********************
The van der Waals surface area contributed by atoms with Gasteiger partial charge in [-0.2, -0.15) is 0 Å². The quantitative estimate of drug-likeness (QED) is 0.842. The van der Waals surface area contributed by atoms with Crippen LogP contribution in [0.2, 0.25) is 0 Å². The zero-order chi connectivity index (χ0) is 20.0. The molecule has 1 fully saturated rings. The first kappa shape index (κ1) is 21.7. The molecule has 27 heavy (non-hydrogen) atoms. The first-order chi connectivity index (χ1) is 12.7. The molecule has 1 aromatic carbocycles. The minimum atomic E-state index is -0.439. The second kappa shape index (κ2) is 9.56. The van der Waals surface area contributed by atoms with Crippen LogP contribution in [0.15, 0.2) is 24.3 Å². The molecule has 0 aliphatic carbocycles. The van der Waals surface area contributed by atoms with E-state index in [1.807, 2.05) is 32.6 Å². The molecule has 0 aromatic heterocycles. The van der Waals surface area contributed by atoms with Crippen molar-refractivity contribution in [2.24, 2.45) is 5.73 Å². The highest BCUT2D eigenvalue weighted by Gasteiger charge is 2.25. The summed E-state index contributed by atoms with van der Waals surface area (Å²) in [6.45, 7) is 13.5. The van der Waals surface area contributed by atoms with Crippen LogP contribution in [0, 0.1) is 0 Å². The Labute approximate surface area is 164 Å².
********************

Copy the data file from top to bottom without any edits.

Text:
The van der Waals surface area contributed by atoms with Gasteiger partial charge in [-0.2, -0.15) is 0 Å². The quantitative estimate of drug-likeness (QED) is 0.842. The van der Waals surface area contributed by atoms with Crippen LogP contribution in [0.2, 0.25) is 0 Å². The zero-order chi connectivity index (χ0) is 20.0. The molecule has 1 fully saturated rings. The first kappa shape index (κ1) is 21.7. The molecule has 27 heavy (non-hydrogen) atoms. The first-order chi connectivity index (χ1) is 12.7. The molecule has 1 aromatic carbocycles. The minimum atomic E-state index is -0.439. The second kappa shape index (κ2) is 9.56. The van der Waals surface area contributed by atoms with Crippen LogP contribution in [0.15, 0.2) is 24.3 Å². The molecule has 0 aliphatic carbocycles. The van der Waals surface area contributed by atoms with E-state index in [1.807, 2.05) is 32.6 Å². The molecule has 0 aromatic heterocycles. The van der Waals surface area contributed by atoms with Crippen molar-refractivity contribution in [2.24, 2.45) is 5.73 Å². The highest BCUT2D eigenvalue weighted by Gasteiger charge is 2.25. The summed E-state index contributed by atoms with van der Waals surface area (Å²) in [6.45, 7) is 13.5. The van der Waals surface area contributed by atoms with Crippen LogP contribution in [0, 0.1) is 0 Å². The Labute approximate surface area is 164 Å².